The Plattsburgh Common Council had a number of items on its agenda Thursday evening, including rescinding an action it took last year.
In September 2020 the last council voted to remove a drop box and close an in person payment window for the Municipal Lighting and the Water, Sewer and Refuse Departments. The city had planned to promote mail-in and online payments as a cost saving and COVID-safe move.
Common councilors voted to rescind the resolution Thursday.
During public comments former councilor Ira Barbell said the processing of walk-in payments is not cost effective and new approaches to utility bill payments must be created and fully marketed.
“There really is no one best way in my opinion to increase citizen satisfaction but also reduce costs," Barbell said. "I’d encourage you to explore developing both a cost effective approach to bill payment and an approach that is responsive to the various constituencies in this city.”
Ward 5 Democrat Patrick McFarlin agreed but said if the city determines it should terminate its in-person payment window, it must be done gradually.
“There’s a big non-banked population here and I think it’s wise to keep it open for now," McFarlin said. "But I do want to promote other ways to paying the utility bills.”
“I initially voted yes on this resolution when it came up," said Ward 3 Democrat Elizabeth Gibbs. "I guess I didn’t understand or realize how many people we have in this city who don’t have the ability to pay their bills online. They don’t have internet access. They don’t have cell phones. They don’t have personal computers. So I agree it needs to be phased in. And the ability to pay online needs to be more widely encouraged, advertised.”
First term Ward 4 Democrat Jennifer Tallon says she and her constituents also want to keep the drop box in place at Trinity Park.
“I know that that is very convenient for a lot of people," Tallon said. "Say you work until 4:00 and you come downtown and pay your bill you can just drop it right in that drop box.”
"The important thing there is also that anything dropped in that box today will be posted as of today’s date tomorrow morning," said City Chamberlain Richard Marks. "So it’s paid on time.”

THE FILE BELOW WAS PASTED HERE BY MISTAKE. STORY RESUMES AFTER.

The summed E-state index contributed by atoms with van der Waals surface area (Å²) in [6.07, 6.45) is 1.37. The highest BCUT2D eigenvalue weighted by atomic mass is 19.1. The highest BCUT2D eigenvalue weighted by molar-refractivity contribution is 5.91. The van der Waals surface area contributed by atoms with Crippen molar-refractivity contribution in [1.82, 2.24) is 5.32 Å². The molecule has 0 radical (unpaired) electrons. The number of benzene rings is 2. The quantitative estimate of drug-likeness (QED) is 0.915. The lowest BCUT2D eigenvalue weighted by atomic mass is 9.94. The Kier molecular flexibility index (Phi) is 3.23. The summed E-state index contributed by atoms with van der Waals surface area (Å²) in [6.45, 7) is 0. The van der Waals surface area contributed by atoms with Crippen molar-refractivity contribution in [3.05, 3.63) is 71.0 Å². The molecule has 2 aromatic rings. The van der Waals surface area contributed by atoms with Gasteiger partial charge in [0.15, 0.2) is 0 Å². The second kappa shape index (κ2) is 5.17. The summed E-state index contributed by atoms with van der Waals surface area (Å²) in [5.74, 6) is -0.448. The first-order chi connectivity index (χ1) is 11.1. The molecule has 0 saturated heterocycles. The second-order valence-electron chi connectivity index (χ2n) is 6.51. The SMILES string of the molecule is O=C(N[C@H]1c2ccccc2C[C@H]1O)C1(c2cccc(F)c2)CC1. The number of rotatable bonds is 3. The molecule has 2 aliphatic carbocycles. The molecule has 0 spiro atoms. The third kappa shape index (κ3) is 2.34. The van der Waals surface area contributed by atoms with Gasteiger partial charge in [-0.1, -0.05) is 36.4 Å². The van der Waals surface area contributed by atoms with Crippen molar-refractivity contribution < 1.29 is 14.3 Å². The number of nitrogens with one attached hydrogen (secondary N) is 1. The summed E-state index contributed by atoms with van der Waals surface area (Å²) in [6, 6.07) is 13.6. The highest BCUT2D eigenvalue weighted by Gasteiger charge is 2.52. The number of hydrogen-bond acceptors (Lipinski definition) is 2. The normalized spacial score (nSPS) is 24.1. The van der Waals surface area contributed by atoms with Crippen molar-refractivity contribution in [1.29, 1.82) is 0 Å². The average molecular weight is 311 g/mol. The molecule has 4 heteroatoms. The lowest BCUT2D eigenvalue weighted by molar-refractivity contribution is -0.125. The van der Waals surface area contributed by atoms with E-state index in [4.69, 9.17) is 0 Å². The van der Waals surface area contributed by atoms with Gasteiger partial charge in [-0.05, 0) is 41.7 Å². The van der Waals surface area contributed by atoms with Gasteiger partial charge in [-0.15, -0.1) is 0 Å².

The council also approved a rental registry fee resolution setting a mandatory per unit fee with required inspections. Mayor Chris Rosenquest, a Democrat in his first term, noted that the Landlord/Tenant Advisory Committee unanimously approved the proposed fee structure.
“I think everybody came to the determination that the fee was fair and that it would not burden too many people over the time that the program gets ramped up," Rosenquest said. "The city of Plattsburgh’s not looking to make money off of the fee. It’s just to administer the rental registry.”
The mayor said while the committee was re-established to work solely on the fee structure it also encountered a number of other housing concerns the city needs to address.
“Valid concerns that really do impact not only the renters in our community but also a number of the landlords and property owners," he said. "I will likely approach some members of that committee to discuss some type of report or some type of analysis on those issues and then figure out what’s the best way to tackle them.”
Late last week city residents reported water with a bad or unusual odor. During committee reports Mayor Rosenquest was asked if the problem had been resolved.
“At this point we have had very little increase in complaints or concerns," Rosenquest said. "The testing per the Health Department requirements have come back that the water is safe. The flush schedule will need to happen come early spring.”